Main challenge

In many European countries urban areas are magnets that attract people from villages, smaller towns and rural districts, because cities offer more hope for jobs, education, cultural and leisure activities, health care and better living standards. At the same time rural areas and small towns located far from the large cities or other growth centers are facing:

• downsizing and ageing population;
• out-migration of young people;
• high unemployment because of loss of jobs in traditional sectors,
• lack of novel ideas for increasing in new jobs, businesses and industries;
• limited access to education.

These places may be small industrial towns, service centers, agricultural or other primary production areas, like fishing, forestry or mining areas, or they may rely on tourism and cultural heritage. In order to build their competitiveness, local authorities must look for different ways to open their inhabitants to innovations – as entrepreneurs, as consumers, and as citizens.

The Innovation Circle project addressed this challenge by training people from different sectors within the municipality/region about how to work together to change their communities into attractive place for living, working and visiting.

Definition of Innovation

We understand innovation as creating value out of new ideas, new products, new services or new ways of doing things. Innovation process involves interaction and collective learning as well as interplay between researchers and those with practical knowledge and experience.


The Innovation Circle project was organized into three work packages.

1. Innovation Academy - a problem based training program to improve partners’ competence for working with innovations and stimulation of entrepreneurship in their regions. The Innovation Academy  consisted of 5 workshops for adults and 2 youth summer camps. The participants were trained on topics like:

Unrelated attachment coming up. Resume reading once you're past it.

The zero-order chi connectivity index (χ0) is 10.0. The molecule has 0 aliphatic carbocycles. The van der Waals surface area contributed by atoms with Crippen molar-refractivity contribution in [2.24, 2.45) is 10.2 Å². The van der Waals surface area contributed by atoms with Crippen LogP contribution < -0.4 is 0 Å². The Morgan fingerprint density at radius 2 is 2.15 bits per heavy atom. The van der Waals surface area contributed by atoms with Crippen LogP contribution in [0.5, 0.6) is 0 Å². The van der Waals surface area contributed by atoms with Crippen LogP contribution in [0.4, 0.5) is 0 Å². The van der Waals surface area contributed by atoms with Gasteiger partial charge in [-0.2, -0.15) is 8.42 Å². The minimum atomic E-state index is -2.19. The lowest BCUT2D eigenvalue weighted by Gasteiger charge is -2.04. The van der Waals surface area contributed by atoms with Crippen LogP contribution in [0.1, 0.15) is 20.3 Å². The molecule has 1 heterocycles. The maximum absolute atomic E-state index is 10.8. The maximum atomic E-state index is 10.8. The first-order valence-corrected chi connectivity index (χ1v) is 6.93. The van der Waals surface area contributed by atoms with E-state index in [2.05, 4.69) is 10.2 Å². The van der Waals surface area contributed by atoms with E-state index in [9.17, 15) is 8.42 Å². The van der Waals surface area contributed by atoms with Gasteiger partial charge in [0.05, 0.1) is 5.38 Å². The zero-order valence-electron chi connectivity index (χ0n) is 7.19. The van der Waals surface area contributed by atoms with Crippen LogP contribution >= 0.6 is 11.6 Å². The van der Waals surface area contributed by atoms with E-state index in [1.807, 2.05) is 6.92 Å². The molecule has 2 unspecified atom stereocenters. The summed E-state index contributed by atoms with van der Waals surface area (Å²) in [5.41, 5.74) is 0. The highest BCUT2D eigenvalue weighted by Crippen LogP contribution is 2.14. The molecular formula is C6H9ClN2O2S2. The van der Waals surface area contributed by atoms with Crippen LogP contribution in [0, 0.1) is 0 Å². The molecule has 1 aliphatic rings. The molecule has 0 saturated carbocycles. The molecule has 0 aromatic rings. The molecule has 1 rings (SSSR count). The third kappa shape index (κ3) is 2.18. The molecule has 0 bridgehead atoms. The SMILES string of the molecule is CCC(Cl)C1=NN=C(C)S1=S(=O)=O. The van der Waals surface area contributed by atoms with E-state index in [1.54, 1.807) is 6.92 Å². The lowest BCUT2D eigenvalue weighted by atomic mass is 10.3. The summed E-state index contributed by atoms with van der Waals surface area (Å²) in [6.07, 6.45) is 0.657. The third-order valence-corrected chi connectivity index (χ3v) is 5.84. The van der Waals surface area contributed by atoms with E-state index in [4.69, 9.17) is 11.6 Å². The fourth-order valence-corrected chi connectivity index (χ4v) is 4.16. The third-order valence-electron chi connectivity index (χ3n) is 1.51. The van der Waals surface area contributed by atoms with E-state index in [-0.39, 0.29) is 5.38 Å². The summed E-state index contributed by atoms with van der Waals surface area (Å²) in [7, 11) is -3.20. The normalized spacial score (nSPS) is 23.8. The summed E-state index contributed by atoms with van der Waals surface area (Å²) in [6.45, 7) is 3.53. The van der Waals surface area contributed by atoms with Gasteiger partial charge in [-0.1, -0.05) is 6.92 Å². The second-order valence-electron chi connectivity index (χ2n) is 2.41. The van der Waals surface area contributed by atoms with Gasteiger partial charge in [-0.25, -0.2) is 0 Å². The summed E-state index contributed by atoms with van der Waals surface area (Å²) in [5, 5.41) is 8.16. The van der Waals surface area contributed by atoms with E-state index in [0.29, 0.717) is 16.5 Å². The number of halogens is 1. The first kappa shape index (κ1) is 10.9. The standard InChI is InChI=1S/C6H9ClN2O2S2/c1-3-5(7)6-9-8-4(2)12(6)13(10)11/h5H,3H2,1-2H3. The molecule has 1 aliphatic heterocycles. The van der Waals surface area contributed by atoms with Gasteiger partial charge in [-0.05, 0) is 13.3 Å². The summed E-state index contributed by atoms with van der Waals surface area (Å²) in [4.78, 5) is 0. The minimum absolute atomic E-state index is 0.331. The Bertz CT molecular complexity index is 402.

a. Territorial development strategies;
b. Designing attractive towns and places;
c. Changing culture of governance;
d. Entrepreneurship and business development;
e. Managing of innovative projects.

2. Local Actions
• Step 1 – Each project partner forms a Community Generator Group which is responsible for the analyses of local needs and initiation of innovative ideas for their community development. The Community Generator Group should consist of representatives from public and private sector, non-governmental organizations and young people.
• Step 2 – the Community Generator Group elaborates the Innovation Charter – a document which presents the vision for the community and possible innovation/development projects which could bring attractiveness, optimism and employment to the place. The document is presented to the local municipal council and further developed into a concrete action plan.
• Step 3 – Community Generator Groups in close cooperation with other project partners implement innovative local projects (at least 50 in total).
• Step 4 – The best projects are presented in the final Innovation Circle event “EXPO 2007”. 

 3. Innovation Forum - experience exchange among project partners through annual conferences and circulation of information (newsletters, video materials, a web-site, brochures, research reports).

The EXPO 2007 became the climax of the Innovation Circle project and displayed 53 local/regional/transnational projects presented by the IC participants. A jury assessed the various projects and handed out awards in different categories.

Project duration

1 February 2005 – 1 November 2007

Project budget

EUR 2`291`838.75